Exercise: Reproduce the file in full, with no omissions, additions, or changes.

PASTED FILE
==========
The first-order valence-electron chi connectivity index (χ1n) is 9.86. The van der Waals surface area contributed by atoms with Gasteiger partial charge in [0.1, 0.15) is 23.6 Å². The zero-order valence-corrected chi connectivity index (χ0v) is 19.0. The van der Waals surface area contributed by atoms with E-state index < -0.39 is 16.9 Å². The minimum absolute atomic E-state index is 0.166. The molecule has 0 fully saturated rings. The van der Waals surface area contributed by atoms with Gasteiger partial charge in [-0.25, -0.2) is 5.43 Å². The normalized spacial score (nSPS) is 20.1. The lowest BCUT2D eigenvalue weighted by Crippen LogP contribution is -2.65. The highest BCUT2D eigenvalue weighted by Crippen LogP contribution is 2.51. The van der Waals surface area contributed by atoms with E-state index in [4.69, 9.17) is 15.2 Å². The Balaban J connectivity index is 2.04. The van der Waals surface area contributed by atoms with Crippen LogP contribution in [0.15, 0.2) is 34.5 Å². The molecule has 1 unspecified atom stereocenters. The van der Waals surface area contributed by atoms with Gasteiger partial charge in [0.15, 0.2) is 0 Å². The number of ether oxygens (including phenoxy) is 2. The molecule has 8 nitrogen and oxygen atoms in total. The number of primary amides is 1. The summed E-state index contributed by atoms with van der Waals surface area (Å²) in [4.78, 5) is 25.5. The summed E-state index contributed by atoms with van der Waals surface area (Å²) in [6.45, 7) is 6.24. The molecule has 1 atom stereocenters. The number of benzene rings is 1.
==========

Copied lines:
The first-order valence-electron chi connectivity index (χ1n) is 9.86. The van der Waals surface area contributed by atoms with Gasteiger partial charge in [0.1, 0.15) is 23.6 Å². The zero-order valence-corrected chi connectivity index (χ0v) is 19.0. The van der Waals surface area contributed by atoms with E-state index < -0.39 is 16.9 Å². The minimum absolute atomic E-state index is 0.166. The molecule has 0 fully saturated rings. The van der Waals surface area contributed by atoms with Gasteiger partial charge in [-0.25, -0.2) is 5.43 Å². The normalized spacial score (nSPS) is 20.1. The lowest BCUT2D eigenvalue weighted by Crippen LogP contribution is -2.65. The highest BCUT2D eigenvalue weighted by Crippen LogP contribution is 2.51. The van der Waals surface area contributed by atoms with E-state index in [4.69, 9.17) is 15.2 Å². The Balaban J connectivity index is 2.04. The van der Waals surface area contributed by atoms with Crippen LogP contribution in [0.15, 0.2) is 34.5 Å². The molecule has 1 unspecified atom stereocenters. The van der Waals surface area contributed by atoms with Gasteiger partial charge in [0.15, 0.2) is 0 Å². The number of ether oxygens (including phenoxy) is 2. The molecule has 8 nitrogen and oxygen atoms in total. The number of primary amides is 1. The summed E-state index contributed by atoms with van der Waals surface area (Å²) in [4.78, 5) is 25.5. The summed E-state index contributed by atoms with van der Waals surface area (Å²) in [6.45, 7) is 6.24. The molecule has 1 atom stereocenters. The number of benzene rings is 1.